The first focus is Van Dyck’s Apostles paintings. Before he found international fame as a portraitist, the young Van Dyck painted highly regarded religious paintings in Antwerp. These included individual heads of Christ and the Twelve Apostles, popular subjects in counter-reformation Antwerp during the Twelve Years truce (1609-1621), and of a size, around 64 by 49 cm (known as a Salvator), that made them easy to display. The paintings are powerful life-size portraits of Van Dyck’s models and demonstrate his true genius as a portrait painter.

There is a John the Evangelist in the Szépmüvézeti Múzeum, Budapest. It survived both the Second World War (it was hidden in a salt mine) and the 1956 uprising. Painted in Antwerp, it was in the noble Brignole-Sale collection in Genoa, Italy in the 18th Century along with 11 other Apostles and a Christ. These 12 Apostles were not the 12 disciples exactly. Judas Iscariot was omitted for obvious reasons – replaced by Matthias – and James the Lesser made way for Saint Paul.

Sir Anthony Van Dyck, 'John the Evangelist', oil on oak panel, 64.5 x 50 cm, Museum of Fine Arts, Budapest, inv. no. 6377

Assistant of Sir Anthony Van Dyck, retouched by the Master, 'Christ', oil on oak panel, 64 x 50 cm, Carthusian monastery of Pleterje on loan to Galerija Božidar Jakac, Slovenia, photographed during its examination in September 2016.

These were all sold by the Princess Cellamare in Naples in 1914 to the Munich based art dealer, Julius Böhler. He thought that they had been painted by Rubens. The set, known as the “Böhler Series” to art historians, is now spread around the world in public and private collections. Some further partial series have survived. There are five Apostles (Bartholomew, Matthias, Paul, Peter and Simon) in the Gemäldegalerie in Dresden – the “Dresden Series”. There are five Apostles (Bartholomew, James the Great, Matthew, Matthias and Simon) known as the “Althorp Series”. They were owned by the Spencer family since the early 18th century and hung in Althorp House, the childhood home of the late Diana, Princess of Wales, until they were sold by her father Earl Spencer in 1984 and dispersed. One Earl hung them in his dressing room. A later Earl moved them to the Chapel.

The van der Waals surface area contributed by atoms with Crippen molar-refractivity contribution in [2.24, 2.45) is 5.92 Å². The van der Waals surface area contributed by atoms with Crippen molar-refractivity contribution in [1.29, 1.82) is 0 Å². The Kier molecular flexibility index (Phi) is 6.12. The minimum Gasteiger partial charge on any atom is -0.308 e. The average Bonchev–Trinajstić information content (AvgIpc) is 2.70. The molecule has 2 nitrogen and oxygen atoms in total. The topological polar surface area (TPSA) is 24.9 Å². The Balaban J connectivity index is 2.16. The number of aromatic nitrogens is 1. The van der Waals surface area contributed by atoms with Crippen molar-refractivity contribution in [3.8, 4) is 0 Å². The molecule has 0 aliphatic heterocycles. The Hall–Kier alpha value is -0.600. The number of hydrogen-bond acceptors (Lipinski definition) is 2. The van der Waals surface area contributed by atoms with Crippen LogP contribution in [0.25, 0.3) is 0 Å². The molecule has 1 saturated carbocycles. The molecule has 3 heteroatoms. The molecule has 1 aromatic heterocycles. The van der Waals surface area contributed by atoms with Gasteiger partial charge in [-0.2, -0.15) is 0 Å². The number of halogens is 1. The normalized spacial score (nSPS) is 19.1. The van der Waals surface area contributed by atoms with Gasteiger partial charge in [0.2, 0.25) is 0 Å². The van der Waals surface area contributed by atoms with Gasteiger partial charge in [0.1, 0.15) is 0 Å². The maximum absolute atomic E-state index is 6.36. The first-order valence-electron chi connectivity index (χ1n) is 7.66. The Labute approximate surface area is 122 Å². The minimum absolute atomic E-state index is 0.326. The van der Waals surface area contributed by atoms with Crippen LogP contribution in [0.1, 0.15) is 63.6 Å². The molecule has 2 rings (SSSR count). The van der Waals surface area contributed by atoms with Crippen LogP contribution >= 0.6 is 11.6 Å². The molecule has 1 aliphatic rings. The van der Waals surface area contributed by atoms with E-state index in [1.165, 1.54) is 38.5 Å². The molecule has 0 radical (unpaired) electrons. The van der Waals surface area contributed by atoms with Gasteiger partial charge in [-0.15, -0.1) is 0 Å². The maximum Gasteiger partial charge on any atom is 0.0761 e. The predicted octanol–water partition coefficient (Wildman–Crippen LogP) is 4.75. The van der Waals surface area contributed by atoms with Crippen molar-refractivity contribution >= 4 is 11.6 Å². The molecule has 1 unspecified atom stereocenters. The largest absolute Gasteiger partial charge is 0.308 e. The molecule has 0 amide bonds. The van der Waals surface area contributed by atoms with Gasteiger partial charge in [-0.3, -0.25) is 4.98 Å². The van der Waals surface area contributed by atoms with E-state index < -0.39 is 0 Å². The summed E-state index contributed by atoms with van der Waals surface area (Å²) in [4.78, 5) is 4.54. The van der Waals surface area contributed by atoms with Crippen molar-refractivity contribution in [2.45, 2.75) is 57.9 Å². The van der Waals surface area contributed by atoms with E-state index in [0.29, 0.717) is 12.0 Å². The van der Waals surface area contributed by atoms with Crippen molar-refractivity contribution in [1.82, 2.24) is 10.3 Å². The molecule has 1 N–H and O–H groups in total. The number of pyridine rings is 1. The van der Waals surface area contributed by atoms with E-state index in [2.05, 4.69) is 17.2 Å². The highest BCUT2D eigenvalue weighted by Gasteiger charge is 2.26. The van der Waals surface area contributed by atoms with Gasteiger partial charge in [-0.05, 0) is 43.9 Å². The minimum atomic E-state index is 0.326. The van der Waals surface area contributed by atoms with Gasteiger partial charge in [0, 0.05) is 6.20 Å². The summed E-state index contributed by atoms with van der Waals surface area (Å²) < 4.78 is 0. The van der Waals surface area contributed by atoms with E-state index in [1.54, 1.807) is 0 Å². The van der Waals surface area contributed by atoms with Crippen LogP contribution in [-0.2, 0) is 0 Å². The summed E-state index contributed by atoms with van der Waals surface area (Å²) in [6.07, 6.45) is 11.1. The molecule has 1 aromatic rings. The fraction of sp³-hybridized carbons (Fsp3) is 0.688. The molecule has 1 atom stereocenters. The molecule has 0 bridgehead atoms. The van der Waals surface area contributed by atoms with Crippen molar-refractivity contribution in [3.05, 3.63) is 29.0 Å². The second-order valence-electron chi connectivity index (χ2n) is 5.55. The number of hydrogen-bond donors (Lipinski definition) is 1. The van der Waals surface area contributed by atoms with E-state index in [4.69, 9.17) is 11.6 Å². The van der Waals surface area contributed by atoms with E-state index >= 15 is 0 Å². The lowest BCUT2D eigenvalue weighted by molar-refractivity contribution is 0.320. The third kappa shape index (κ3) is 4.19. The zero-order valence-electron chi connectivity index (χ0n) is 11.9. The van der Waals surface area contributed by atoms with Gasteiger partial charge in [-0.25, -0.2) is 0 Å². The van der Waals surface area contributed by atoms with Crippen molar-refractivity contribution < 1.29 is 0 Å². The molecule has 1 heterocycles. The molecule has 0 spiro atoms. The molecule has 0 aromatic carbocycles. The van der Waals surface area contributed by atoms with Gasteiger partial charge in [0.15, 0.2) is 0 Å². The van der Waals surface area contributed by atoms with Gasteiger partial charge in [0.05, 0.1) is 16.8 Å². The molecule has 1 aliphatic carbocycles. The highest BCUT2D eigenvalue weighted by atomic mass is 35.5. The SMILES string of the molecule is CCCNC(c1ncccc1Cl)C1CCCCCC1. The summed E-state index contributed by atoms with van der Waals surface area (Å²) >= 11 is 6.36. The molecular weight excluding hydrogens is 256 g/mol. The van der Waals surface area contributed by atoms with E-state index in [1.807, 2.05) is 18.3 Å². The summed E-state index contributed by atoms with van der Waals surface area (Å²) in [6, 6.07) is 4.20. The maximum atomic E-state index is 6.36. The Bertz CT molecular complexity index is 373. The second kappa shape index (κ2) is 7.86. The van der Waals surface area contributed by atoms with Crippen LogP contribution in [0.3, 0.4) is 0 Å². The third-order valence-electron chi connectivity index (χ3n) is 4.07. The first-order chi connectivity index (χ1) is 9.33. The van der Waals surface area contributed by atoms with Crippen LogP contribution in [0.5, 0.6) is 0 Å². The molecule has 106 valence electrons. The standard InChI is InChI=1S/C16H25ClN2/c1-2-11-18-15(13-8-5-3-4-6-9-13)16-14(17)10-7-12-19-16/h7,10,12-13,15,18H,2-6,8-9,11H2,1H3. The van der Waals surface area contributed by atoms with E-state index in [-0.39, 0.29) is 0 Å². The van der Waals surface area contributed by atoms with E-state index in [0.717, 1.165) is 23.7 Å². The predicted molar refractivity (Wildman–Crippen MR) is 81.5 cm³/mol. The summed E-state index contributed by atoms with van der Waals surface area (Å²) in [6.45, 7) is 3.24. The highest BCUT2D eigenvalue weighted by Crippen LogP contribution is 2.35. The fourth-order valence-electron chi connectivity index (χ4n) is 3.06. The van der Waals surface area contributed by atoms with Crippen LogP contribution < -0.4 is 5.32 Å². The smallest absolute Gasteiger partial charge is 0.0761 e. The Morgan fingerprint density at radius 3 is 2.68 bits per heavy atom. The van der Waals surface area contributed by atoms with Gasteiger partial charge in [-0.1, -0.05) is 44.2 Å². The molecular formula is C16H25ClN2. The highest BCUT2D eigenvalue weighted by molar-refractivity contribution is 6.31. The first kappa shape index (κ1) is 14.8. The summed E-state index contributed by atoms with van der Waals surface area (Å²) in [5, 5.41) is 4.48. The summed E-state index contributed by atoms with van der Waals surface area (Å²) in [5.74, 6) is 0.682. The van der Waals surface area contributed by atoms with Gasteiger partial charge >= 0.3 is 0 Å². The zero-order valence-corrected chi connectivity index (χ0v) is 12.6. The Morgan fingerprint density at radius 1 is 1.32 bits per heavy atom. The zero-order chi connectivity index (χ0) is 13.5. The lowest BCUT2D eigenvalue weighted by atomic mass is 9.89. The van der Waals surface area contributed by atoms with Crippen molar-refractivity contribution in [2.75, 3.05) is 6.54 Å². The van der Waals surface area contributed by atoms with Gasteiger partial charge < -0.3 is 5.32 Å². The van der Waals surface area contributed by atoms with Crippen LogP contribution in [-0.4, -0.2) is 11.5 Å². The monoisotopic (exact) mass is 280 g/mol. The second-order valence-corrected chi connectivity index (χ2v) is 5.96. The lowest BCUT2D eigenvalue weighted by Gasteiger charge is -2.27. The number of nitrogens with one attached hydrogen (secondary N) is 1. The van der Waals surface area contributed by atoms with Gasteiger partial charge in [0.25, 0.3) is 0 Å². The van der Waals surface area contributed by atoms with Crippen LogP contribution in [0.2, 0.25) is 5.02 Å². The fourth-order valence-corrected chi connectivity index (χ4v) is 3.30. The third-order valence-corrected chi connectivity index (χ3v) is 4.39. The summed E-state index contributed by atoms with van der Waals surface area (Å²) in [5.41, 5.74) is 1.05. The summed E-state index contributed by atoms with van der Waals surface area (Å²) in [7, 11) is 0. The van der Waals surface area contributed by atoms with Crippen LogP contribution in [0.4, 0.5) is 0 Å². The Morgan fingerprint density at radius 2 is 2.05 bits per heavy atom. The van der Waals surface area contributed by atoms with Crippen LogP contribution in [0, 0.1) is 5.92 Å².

The JVDPPP team has recently examined five Apostles in the Musée des Beaux-Arts in Besançon which have so far eluded the Van Dyck art historical literature and ten little known panels (Christ and nine Apostles) in the Galerija Božidar Jakac in Slovenia. These were brought from a monastery in France when the Carthusian monks were expelled in 1904 and housed in Pleterje monastery until 1977.

In addition, there is a Christ and ten Apostles in the Galerie Aschaffenburg, Bavaria. Recent research indicates there may have been yet another series in Schloss Woyanow near Potsdam in the nineteenth century, which was dispersed by the family on the German and Dutch art markets in the 1920’s.

Not all of these Apostles are painted only by Van Dyck himself. He had assistants who were involved in the production of some of them to a greater or lesser degree and who also made copies.

JVDPPP is studying the Apostles paintings to establish whether there are patterns between the different series: for example, whether they are painted on panels made from the same tree; whether a single panel maker made all the panels for a particular series; whether the Guild of Saint Luke brand marks (which passed the panel for painting) are from the same years. These details may also assist in assessing whether some individual panels that are in private and public collections actually belong to a particular series, or whether some sets are only four or five rather than 12 Apostles.

The hands and castle of the Antwerp brand of the Guild of Saint Luke, made by one branding iron, and the panel maker's punch mark of Guilliam Aertsen, on the reverse of 'Philip' in a private collection in Germany.

In addition, provenance and archival research may reveal new clues and shed light on their early histories. For example, JVDPPP has recently discovered that five Van Dyck Apostles were bought on the Friday market in Antwerp in 1692 by the Dean of the painter’s Guild.

JVDPPP is searching worldwide for Apostles paintings related to Van Dyck and his assistants to study. Auction house records from the past 300 years show that there are many Apostles lurking in unknown private collections. If you have one of these paintings, please contact us in confidence and we would be delighted to include it in the project.

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